Supreme Court hears arguments in 11 cases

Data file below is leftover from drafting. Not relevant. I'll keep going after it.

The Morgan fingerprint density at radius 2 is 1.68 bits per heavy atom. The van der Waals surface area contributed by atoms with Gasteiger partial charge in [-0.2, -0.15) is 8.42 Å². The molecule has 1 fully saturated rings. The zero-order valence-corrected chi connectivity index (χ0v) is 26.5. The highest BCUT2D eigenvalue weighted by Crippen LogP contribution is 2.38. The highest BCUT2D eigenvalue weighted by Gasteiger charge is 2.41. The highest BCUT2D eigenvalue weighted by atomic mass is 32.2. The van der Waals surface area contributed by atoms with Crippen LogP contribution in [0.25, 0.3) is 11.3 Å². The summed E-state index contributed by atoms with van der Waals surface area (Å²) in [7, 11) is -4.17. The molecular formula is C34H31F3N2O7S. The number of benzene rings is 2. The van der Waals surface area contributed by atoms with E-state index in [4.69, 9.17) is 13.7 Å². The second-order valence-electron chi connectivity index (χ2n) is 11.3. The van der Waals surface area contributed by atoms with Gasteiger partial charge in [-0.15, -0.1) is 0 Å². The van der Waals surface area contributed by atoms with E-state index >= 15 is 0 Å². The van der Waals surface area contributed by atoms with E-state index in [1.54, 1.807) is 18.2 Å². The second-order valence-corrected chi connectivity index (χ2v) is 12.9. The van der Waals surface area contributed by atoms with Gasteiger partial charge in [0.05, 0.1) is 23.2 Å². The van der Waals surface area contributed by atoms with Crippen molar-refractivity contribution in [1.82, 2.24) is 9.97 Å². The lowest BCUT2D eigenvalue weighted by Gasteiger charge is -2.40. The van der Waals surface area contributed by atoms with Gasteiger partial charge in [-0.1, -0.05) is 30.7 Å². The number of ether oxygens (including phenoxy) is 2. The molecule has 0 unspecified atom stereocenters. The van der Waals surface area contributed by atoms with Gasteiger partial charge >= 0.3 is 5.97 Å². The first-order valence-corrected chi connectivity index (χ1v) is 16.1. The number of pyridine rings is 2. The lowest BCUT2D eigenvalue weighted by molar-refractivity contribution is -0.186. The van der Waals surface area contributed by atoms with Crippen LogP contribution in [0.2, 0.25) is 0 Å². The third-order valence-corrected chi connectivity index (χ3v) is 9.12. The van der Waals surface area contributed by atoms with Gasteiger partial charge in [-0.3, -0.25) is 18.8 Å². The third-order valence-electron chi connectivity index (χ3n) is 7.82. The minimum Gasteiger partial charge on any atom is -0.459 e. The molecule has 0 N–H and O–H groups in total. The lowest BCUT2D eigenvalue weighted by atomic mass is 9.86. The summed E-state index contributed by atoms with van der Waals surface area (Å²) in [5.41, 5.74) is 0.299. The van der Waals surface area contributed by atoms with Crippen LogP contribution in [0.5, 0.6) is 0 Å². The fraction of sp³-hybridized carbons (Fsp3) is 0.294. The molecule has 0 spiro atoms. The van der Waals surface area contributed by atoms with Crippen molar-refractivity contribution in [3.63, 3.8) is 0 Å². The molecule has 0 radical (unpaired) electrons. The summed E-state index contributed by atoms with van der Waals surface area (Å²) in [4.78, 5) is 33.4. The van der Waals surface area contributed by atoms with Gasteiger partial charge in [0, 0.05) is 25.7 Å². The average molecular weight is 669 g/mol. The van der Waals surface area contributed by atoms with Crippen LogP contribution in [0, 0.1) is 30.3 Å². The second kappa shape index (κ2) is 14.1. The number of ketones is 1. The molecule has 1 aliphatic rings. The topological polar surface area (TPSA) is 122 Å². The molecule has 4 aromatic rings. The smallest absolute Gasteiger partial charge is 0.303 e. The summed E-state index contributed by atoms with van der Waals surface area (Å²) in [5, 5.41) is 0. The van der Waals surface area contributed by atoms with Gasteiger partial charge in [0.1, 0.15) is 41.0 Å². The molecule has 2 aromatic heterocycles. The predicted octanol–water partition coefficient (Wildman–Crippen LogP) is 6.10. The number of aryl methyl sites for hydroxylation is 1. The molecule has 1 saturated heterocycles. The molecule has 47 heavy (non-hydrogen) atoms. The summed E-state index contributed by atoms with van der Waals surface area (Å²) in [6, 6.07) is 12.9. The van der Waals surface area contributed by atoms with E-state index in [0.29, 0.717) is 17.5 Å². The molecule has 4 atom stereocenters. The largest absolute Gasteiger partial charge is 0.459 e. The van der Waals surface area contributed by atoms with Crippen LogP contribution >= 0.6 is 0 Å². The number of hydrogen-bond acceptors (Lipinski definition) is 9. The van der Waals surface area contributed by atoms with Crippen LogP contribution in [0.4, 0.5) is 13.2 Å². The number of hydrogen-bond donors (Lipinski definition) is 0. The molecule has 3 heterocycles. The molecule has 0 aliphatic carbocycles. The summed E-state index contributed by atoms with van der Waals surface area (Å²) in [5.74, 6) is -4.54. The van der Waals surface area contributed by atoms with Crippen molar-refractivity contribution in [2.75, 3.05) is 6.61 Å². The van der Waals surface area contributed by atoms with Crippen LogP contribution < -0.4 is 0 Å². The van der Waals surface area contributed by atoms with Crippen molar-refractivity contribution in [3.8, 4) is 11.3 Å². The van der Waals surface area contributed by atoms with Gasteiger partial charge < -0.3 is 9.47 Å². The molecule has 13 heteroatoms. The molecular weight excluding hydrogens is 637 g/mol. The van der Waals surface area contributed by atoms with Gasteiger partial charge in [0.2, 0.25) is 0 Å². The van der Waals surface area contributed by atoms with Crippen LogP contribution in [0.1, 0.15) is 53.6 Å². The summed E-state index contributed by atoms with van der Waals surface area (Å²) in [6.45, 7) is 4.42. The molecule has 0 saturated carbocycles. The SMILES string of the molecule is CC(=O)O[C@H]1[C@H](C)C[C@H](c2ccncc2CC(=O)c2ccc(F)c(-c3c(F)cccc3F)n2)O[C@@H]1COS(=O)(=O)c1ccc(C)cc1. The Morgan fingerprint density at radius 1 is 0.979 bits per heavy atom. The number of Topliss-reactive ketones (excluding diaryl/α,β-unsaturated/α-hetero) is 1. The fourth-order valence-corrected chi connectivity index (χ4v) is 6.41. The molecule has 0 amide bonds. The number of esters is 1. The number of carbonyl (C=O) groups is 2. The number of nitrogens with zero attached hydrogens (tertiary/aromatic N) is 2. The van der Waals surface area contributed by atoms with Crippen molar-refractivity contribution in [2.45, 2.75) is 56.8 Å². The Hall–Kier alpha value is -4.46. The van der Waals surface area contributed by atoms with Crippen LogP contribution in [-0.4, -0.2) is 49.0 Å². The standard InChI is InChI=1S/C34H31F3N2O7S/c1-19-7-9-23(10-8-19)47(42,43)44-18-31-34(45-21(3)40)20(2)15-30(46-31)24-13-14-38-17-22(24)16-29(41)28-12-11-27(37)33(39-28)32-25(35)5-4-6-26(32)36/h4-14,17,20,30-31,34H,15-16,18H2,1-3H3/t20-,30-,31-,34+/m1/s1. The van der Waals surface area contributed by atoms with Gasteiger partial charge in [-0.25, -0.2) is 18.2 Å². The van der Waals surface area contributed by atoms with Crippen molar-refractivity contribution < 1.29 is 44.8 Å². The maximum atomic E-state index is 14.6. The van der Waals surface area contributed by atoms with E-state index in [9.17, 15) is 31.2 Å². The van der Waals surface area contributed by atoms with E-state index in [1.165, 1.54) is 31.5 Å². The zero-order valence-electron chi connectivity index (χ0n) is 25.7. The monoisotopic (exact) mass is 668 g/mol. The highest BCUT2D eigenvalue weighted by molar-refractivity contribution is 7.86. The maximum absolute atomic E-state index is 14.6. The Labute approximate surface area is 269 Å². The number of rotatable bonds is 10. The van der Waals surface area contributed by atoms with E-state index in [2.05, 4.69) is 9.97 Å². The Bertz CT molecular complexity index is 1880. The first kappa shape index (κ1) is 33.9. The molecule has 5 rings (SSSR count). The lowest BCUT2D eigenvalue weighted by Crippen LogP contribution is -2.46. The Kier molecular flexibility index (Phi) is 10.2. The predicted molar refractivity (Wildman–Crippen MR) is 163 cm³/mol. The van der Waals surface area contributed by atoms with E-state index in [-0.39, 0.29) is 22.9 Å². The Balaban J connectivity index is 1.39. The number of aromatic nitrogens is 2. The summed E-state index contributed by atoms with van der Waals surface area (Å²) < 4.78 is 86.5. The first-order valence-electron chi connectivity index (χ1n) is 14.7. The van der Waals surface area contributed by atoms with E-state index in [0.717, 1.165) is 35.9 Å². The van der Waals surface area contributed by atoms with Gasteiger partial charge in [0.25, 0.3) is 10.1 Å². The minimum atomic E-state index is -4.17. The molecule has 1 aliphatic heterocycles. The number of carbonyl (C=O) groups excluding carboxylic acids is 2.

CHARLESTON – There were 11 cases scheduled to be heard before the state Supreme Court the week of Jan. 14-18. On Jan. 15, the Court started with an appeal by State Farm Insurance in a Jefferson County automobile accident case in which two young men lost their lives. “William Lee Piper was killed on October 28, 2007, in a motor vehicle accident which occurred in Jefferson County, West Virginia. Also killed was his friend and neighbor, Kyle Hoffman, Jr.," the petitioner's brief says. “Thereafter, the Estate of Kyle Hoffman, Jr. filed suit against the Estate of William Lee Piper. The Hoffman Estate also filed a declaratory judgment action against State Farm attempting to obtain insurance proceeds under an umbrella policy State Farm issued in Virginia to Paul Massanopoli, William Piper's grandfather." At issue is the primary residence of Piper as it relates to whether his grandfather’s State Farm insurance policy is responsible for payment to the Estate of Hoffman, Jr. In the declaratory proceeding filed by the Estate of Hoffman against State Farm, the circuit court found that Piper’s primary residence was with his grandfather. State Farm asserts that Piper lived with his parents in Harpers Ferry, and it argues the trial court erred by improperly interpreting the Dead Man’s Statute, which caused the court to exclude “proper testimony and documentary evidence from the jury’s consideration.” State Farm is asking the Supreme Court to vacate the verdict and grant it a new trial. On Jan. 15, the court was also scheduled to hear: - An appeal by American States Insurance Company of the Greenbrier County Circuit Court's ruling that an “employee exclusion” in a standard commercial liability policy had not been sufficiently “brought to the attention of the insured” and therefore was invalid in a case that involved the accidental death of a man at a Park Center Sporting Goods and Video in Rainelle in June of 1997; - A property owner’s appeal of the assessment of its “79 income-producing condominium apartments” in South Charleston by a method which it alleges caused its property taxes to double from one year to the next. Petitioners argue that the manner of assessment used by the Kanawha County Property Assessor was not appropriate given that the condominiums are leased units and therefore income-producing as opposed to owned by individuals; - A criminal appeal by a man who was convicted of two counts of Robbery in the First Degree and other charges and who argues that the jury should have been given instructions on “a lesser included charge of battery to the felony offense of robbery in the first degree”; and - An appeal of the Circuit Court of Tyler County’s order affirming a family court’s order decreasing a father’s child support obligation where the father had voluntarily quit a job with much higher pay and benefits than the job he took in his fiancé’s family’s company. Cases scheduled for arguments on Jan. 16 include: - A dispute between the Board of Education of Kanawha County versus the state’s Board of Education, Superintendent of Schools and the Kanawha County Public Library over the requirement that the local board of education fund the local public library out of regular tax levy receipts as required under the Kanawha Special Act; - Vanderbilt Mortgage and Finance's appeal of a trial court’s orders granting both attorney fees, costs and civil penalties to a woman whom Vanderbilt had initiated a suit against for “unlawful detainer” due to delinquency on her trailer payments; - A criminal appeal in which the defendant argues that the obtainment by law enforcement authorities of his medical records, which were used in the investigation of the charges brought against him, was a violation of the defendant’s right against unreasonable search and seizure as guaranteed by the Fourth and Fourteenth Amendments; - The appeal of a woman, who describes herself as a “psychological parent” of a nine-year old girl, against the court that had granted the child’s parent’s petition for a writ of prohibition against the woman. The writ precluded the family court from hearing the woman’s petition seeking to intervene in a paternity/custody case involving the child; - Berkley County land developer Larry Faircloth’s appeal of a Public Service Commission’s ruling concerning the assessment and collection of Capacity Improvement Fees in the county; and - An appeal by a prison warden of the Gilmer County Circuit Court's order setting aside convictions for nine of the 10 counts of “sexual abuse by a guardian” of an inmate while upholding one count. The order from the circuit court was in response to a Post-conviction Habeas Corpus Petition filed by the inmate.

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